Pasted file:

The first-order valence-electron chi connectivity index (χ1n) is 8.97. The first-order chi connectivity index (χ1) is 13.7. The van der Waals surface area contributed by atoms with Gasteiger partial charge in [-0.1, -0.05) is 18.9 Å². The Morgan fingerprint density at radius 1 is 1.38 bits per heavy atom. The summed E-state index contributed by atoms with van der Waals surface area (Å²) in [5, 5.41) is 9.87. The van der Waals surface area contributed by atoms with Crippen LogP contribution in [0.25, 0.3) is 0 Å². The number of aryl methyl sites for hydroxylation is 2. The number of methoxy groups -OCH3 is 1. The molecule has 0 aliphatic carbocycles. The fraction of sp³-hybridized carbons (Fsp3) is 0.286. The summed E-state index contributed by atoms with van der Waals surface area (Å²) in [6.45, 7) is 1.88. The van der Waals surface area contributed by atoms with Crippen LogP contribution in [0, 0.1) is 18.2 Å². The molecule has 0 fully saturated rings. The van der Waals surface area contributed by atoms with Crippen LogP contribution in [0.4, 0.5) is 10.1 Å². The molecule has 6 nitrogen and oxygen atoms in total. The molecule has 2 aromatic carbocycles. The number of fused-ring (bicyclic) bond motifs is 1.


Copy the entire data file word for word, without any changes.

The first-order valence-electron chi connectivity index (χ1n) is 8.97. The first-order chi connectivity index (χ1) is 13.7. The van der Waals surface area contributed by atoms with Gasteiger partial charge in [-0.1, -0.05) is 18.9 Å². The Morgan fingerprint density at radius 1 is 1.38 bits per heavy atom. The summed E-state index contributed by atoms with van der Waals surface area (Å²) in [5, 5.41) is 9.87. The van der Waals surface area contributed by atoms with Crippen LogP contribution in [0.25, 0.3) is 0 Å². The number of aryl methyl sites for hydroxylation is 2. The number of methoxy groups -OCH3 is 1. The molecule has 0 aliphatic carbocycles. The fraction of sp³-hybridized carbons (Fsp3) is 0.286. The summed E-state index contributed by atoms with van der Waals surface area (Å²) in [6.45, 7) is 1.88. The van der Waals surface area contributed by atoms with Crippen LogP contribution in [0, 0.1) is 18.2 Å². The molecule has 0 fully saturated rings. The van der Waals surface area contributed by atoms with Crippen LogP contribution in [0.4, 0.5) is 10.1 Å². The molecule has 6 nitrogen and oxygen atoms in total. The molecule has 2 aromatic carbocycles. The number of fused-ring (bicyclic) bond motifs is 1.